What is the Secure Act?
In 2019, the House of Representatives passed the Setting Every Community Up for Retirement Enhancement Act, known as the Secure Act.
The purpose could help Americans save for retirement. Unfortunately, Individual Retirement Accounts (IRAs), 401(k)s, and Roth IRAs will have their value reduced.
Waiting for Senate approval, the Secure Act gives non-spouse beneficiaries 10 years to pay out all the money of an IRA. The effect to beneficiaries is a huge tax hit for distributions.
Essentially, this could place beneficiaries in a higher tax bracket.
For example, Susie is 40 years old and inherits a $1,000,000 IRA. Under the Secure Act, she must now take $100,000 at best each year. This will increase her annual income by $100,000.
She could lose a significant amount of the payouts to taxes depending on the state in which she resides.
One of the main problems with the Secure Act is eliminating the Stretch IRA. Congress wants their money.
Unfortunately, the Secure Act could undo years of retirement planning.The Stretch IRA has been a significant benefit to estate plans. The Secure Act will soon cause the Stretch IRA to become a myth.
What is the Stretch IRA?
The Stretch IRA takes assets and allows the beneficiary to "stretch" the IRA's existence over multiple generations.
It is not a financial planning tool. You cannot invest inside of it. Many financial professionals and estate attorneys use this common strategy. If you are the owner of a traditional IRA, you are required to take minimum distributions (RMDS) starting at age 70 ½.
If you inherit an IRA, you will be required to take minimum distributions based on your life expectancy, according to the IRS.
As a result, you can extend the tax deferred status of an inherited IRA that passes to a beneficiary that is not the spouse.
This continues the IRA’s tax deferred growth.
Here is an example:
Bill (IRA owner) has a traditional IRA worth $1,000,000 when he dies.
Travis (son and only child of Bill) is age 30 with a life expectancy of 84.5. He will only have to take a Required Minimum Distribution (RMDS) of around $18,000 per year. The rest grows tax deferred.
Similarly, if the IRA owner names a granddaughter instead of the son as beneficiary, then the required minimum distributions (RMDS) are less.
This extends the IRA's life. The remaining sum of the IRA will continue to grow tax deferred throughout their grandchild’s lifetime.
Who is at Risk?
The Stretch IRA strategy is commonly used by affluent retirees.
They know their spouses have enough money, and they want to extend their wealth to their family to leave a legacy.
Large IRAs will feel this impact. Many affluent individuals have used trusteed IRA’s to shelter this strategy and control distributions.
What is a Trusteed IRA?
An IRA names a trust as the beneficiary, and the assets are placed into the trust when the IRA owner passes away.
Placing IRA assets into a trust can offer many significant benefits. A Trusteed IRA offers protection, control of a trust, and the tax benefits of an IRA account. This provides the IRA owner flexibility and authority over how the wealth is spent for future generations. It creates family harmony.
In the past, beneficiaries had full control of the inheritance of an IRA. With the a Trusteed IRA, the IRA owner can control the amounts of how much the beneficiary distributes.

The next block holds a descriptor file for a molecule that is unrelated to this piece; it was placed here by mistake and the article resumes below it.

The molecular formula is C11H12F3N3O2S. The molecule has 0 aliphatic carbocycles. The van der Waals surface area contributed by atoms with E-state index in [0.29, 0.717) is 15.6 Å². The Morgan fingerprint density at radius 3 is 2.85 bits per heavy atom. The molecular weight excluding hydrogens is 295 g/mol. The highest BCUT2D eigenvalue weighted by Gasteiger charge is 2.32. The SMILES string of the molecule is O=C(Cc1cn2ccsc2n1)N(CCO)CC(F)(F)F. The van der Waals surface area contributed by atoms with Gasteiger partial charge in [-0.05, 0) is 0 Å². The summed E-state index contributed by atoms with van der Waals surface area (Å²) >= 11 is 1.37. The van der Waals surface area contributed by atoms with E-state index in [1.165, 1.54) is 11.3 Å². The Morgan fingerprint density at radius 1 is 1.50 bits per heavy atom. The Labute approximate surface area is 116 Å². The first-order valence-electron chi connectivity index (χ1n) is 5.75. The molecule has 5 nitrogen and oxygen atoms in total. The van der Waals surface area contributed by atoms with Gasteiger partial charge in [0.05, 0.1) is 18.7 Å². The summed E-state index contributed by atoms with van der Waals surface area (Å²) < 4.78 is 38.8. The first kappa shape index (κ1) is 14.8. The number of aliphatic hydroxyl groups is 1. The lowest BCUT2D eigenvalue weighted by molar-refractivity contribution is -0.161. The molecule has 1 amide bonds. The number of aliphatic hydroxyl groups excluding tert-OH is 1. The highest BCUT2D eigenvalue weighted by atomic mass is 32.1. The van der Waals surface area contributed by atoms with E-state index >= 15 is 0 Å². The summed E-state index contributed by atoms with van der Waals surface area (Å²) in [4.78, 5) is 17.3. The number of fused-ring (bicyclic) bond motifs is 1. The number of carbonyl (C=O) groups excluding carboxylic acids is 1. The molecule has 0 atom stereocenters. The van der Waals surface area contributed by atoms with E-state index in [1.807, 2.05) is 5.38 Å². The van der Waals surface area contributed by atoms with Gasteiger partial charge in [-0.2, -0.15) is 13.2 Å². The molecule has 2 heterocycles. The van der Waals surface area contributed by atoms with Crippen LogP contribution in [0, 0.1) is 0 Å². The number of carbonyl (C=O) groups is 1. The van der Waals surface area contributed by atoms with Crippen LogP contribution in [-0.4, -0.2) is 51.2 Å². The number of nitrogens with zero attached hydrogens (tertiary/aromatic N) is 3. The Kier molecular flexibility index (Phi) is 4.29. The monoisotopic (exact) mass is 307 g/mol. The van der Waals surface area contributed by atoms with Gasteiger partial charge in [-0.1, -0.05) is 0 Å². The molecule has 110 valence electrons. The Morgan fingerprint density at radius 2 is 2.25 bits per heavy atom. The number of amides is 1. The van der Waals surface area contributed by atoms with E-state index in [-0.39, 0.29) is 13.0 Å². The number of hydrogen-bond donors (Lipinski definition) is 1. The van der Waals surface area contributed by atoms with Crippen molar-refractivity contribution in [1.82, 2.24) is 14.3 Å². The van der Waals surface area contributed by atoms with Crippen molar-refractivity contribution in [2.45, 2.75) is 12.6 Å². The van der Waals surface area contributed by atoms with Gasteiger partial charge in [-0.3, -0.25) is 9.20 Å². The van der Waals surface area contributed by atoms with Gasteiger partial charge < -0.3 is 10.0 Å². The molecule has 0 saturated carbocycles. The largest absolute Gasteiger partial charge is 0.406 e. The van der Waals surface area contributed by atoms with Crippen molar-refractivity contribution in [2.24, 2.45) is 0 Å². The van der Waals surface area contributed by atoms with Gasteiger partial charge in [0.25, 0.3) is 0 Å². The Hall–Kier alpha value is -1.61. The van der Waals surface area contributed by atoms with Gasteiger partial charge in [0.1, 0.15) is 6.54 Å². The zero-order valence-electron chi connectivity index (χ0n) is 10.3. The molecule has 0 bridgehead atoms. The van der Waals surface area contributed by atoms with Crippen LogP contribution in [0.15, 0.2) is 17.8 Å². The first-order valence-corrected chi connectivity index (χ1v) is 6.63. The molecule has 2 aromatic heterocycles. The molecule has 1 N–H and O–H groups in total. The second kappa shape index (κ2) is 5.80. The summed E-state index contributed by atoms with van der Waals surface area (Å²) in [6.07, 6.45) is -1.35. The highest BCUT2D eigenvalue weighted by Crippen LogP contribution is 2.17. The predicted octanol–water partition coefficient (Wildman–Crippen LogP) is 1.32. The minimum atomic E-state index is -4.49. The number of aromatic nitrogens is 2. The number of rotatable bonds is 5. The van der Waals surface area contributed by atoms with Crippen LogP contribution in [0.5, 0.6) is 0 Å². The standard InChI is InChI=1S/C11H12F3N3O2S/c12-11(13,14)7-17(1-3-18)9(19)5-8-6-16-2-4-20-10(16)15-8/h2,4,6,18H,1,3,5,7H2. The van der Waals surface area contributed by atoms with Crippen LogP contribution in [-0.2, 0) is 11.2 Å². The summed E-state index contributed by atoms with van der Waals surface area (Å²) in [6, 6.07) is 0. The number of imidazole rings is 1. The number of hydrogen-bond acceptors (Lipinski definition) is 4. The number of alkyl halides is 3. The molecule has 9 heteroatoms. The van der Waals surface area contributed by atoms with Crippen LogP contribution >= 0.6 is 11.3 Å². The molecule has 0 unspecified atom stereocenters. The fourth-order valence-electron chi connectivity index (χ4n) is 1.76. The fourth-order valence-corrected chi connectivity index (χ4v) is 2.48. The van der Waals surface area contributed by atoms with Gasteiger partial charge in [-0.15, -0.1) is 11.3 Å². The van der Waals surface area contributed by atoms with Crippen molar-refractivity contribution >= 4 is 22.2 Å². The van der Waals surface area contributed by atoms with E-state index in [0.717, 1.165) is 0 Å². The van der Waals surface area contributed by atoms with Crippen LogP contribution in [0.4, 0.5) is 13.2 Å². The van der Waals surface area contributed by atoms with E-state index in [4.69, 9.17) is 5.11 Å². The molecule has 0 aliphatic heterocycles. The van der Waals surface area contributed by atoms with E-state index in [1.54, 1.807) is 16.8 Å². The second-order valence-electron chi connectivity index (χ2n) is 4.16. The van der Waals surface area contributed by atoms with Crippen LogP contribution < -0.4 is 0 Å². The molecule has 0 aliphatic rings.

Here are a few other benefits of implementing a Trusteed IRA:
- Preservation of assets: IRA assets are not distributed prematurely.
- Sudden wealth: Beneficiaries are limited from completely depleting their entire inheritance immediately.
- Mixed marriages: Your children won’t be cut out of their inheritance from the wealth you built if your spouse remarries.
- Disability protection: If a Trusteed IRA is in place upon the owner’s incapacitation, the trustee can step in to use and direct assets without court intervention.
- Protection from creditors: Inclusion of a spendthrift clause in trust provisions can protect assets from potential claims of creditors.
The Secure Act will significantly impact the benefits of using a Trusteed IRA. Therefore, the Trusteed IRA will also become a myth.
IRA assets placed in trust are no longer subject to minimum distributions requirements. If you have a Trusteed IRA you can wait to take distributions until the tenth year and take advantage of compounding interest.
All the assets are delivered in the tenth year. The non-spouse beneficiary will receive a huge amount, but it will be taxed in the highest brackets. Everyone needs to understand how this will impact their estate plan and family.
What Are Your Options?
Although the Senate has not approved the Secure Act, the likelihood of the passing of the Secure Act remains only a matter of time.
A possible consideration is as follows:
A strategy can be to withdraw some of the IRA assets and purchase life insurance. Then, take the policy and place it into trust for your beneficiaries. No taxes are paid on the value of the policy.
As a result, the IRA owner has control because there are not required minimum distributions or complex tax rules. The IRA owner also receives the benefits of a trust. Name an individual or a corporate trustee to manage the trust assets providing yourself peace of mind.
Finally, the Secure Act will require individuals to find alternative strategies. Speak with an estate professional about the different tax efficient planning that can be done.
Learn More about Trusteed IRAs
If you want to learn more about Trusteed IRAs and how they can help you, you're in luck.
Take a look at our popular explanation to discover why Trusteed IRAs are so important.